GSM is used by over 1.5 billion people across more than 212 countries and territories. This ubiquity means that subscribers can use their phones throughout the world, enabled byinternational roaming arrangements between mobile network operators. GSM differs from itspredecessor technologies in that both signalling and speech channels are digital, and thus GSM isconsidered a second generation 2G mobile phone system. this also facilitates the wide –spreadimplementation of data communication applications into the system.The GSM standard has been an advantage to both consumers, who may benefit from the ability to roamand switch carriers without replacing phone, and also to network operators, who can choose equipmentfrom many GSM equipment vendors.GSM also pioneered low cost implementation of the short message service (SMS) also called textmessaging, which has since been supported on other mobile phone standards as well. The standardincludes a worldwide emergency telephone number feature.For, Release 97 of the standard added packet data capabilities by means of general packed radioexample newer versions of the standard were backward compatible with the original GSM systemservice (GPRS).release 99 introduced higher speed data transmission using Enhanced data rate for GSMevolution (EDGE.)DEFINATION OF GSM:Gsm (global system for mobile communication) is a digital mobile telephony system that is widely usedin Europe and other parts of the world. GSM uses a variation of time division multiple access (TDMA)and is the most widely used of the three digital wireless telephony technologies (TDMA, GSM andCDMA).GSM digitizes and compresses data, than sends it down a channel with two other streams ofuser data, each in its own time slot. It operates at either the 900 MHz or 1800MHz frequency band.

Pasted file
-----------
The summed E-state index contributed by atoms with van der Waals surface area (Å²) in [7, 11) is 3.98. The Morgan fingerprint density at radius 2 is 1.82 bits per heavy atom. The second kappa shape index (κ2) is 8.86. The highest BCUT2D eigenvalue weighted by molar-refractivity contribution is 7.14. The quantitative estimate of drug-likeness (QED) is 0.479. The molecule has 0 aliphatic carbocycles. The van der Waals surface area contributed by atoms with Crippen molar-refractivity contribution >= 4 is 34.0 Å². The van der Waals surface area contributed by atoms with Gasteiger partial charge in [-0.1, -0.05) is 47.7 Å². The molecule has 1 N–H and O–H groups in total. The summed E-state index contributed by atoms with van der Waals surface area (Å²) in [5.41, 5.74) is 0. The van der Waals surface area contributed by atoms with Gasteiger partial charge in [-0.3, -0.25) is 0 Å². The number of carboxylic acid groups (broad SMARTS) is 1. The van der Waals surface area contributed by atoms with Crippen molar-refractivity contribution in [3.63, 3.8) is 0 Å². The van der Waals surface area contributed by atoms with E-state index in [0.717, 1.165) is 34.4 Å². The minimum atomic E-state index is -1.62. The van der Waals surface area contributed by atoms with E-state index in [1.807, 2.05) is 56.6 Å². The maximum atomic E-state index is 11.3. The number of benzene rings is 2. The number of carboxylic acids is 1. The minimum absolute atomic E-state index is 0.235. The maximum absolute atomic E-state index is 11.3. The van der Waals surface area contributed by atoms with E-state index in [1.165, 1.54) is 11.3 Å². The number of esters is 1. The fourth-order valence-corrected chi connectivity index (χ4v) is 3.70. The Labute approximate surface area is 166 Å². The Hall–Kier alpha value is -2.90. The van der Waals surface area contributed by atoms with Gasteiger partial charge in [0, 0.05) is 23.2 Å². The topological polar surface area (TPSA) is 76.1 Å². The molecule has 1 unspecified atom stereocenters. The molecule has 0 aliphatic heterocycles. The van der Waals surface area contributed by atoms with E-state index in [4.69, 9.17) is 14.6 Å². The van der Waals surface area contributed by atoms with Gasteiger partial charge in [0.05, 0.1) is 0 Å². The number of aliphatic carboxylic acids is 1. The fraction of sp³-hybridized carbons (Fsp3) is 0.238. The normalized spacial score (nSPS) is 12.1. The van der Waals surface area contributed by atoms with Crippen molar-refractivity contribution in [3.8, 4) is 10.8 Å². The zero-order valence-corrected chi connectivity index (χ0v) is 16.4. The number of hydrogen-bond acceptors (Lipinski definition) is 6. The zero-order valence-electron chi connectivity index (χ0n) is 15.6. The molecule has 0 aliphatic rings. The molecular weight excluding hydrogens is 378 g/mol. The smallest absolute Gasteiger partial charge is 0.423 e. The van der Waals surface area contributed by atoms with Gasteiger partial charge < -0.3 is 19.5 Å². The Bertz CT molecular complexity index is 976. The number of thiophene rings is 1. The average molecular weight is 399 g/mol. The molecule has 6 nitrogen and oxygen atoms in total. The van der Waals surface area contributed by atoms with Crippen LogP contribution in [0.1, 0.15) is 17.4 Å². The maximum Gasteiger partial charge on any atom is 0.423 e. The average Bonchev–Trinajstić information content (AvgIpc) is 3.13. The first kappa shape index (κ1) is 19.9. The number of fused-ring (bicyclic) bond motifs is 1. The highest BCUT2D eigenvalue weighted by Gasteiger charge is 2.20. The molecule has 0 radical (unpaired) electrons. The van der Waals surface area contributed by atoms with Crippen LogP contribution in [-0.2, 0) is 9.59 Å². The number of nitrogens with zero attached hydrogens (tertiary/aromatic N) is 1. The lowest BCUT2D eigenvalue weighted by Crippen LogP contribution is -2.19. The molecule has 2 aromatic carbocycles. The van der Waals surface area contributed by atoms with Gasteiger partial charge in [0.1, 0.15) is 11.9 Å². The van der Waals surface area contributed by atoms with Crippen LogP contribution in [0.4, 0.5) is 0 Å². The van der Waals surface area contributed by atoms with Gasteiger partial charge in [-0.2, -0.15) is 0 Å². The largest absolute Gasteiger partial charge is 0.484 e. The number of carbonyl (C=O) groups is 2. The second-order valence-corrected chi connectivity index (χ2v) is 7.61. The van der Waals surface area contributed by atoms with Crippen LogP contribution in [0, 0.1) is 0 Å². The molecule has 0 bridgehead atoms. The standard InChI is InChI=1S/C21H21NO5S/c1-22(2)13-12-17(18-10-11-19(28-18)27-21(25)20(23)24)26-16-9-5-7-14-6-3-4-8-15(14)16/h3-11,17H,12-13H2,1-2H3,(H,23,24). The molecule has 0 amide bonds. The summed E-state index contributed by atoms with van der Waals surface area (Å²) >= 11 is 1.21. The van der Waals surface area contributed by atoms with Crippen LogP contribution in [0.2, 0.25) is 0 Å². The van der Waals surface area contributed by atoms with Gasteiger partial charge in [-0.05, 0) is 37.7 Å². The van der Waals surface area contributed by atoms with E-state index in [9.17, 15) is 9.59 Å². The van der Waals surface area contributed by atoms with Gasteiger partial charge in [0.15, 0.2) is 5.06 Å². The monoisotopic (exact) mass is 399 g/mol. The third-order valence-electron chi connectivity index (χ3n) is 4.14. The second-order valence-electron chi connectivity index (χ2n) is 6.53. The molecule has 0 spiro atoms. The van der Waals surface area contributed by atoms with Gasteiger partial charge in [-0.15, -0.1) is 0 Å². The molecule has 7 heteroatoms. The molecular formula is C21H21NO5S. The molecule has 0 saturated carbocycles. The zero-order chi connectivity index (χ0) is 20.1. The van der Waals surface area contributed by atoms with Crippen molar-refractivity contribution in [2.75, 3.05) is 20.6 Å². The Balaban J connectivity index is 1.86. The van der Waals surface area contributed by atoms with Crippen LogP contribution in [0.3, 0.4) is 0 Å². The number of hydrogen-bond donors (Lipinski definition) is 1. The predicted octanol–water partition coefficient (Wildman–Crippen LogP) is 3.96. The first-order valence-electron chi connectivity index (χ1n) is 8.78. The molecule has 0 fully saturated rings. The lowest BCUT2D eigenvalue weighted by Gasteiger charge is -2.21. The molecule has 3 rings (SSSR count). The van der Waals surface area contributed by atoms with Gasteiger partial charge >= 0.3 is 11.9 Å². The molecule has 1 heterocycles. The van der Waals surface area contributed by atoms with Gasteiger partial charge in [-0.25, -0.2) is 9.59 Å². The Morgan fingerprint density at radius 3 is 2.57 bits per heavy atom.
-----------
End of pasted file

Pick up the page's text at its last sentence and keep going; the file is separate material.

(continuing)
Mobile services based on GSM technology were first launches in Finland in 1991.today ,more than 690mobile networks provides GSM services across 213 countries and GSM represents 82.4%of all globalmobile connection .according to GSM world, there are now more than 2 billion GSM mobile phone usersworldwide. GSM world references china as “the largest single GSM market, with more than 370 millionusers, followed by Russia with 145 million, India with 83 million and the USA with 78 million users.”Since many GSM network operators have roaming agreements with foreign operators, users can oftencontinue to use their mobile phone when they travel to other countries, SIM cards (subscriber identitymodule ) holding home network access configurations may be switched to those will metered localaccess, significantly reducing roaming costs while experiencing no reductions in service.GSM together with other technologies is part of the evolution of wireless mobile telecommunicationthat includes high – speed circuit-switched data (HCSD), general packet radio system (GPRS), Enhanceddata GSM Environment (EDGE), and universal mobile telecommunication service (UMTS).HISTORY:-In 1982, the European conference of postal and telecommunication administrations (CEPT) created thegroup special mobile (GSM) to develop a standard for a mobile telephone system that could be usedacross Europe. in 1987, a memorandum of understanding was signed by 13 countries to develop acommon cellular telephone system across Erope.in 1989, GSM responsibility was transferred to theEuropean telecommunication standards institute and phase of the GSM specification were published in1990 .the first GSM network was launched in 1991 by radioing in Finland with joint technicalinfrastructure maintenance from Ericsson.by the end of 1993 , over a million subscribers were usingGSM phone networks being operated by 70 carriers across 48 countries.EVOLUTION OF GSM SERVICES-The explosive growth of global system for mobile (GSM) communication services over the last twodecades has changed mobile communication from a niche market to a fundamental constituent of theglobal telecommunication markets. GSM is a digital wireless technology standard based on the notion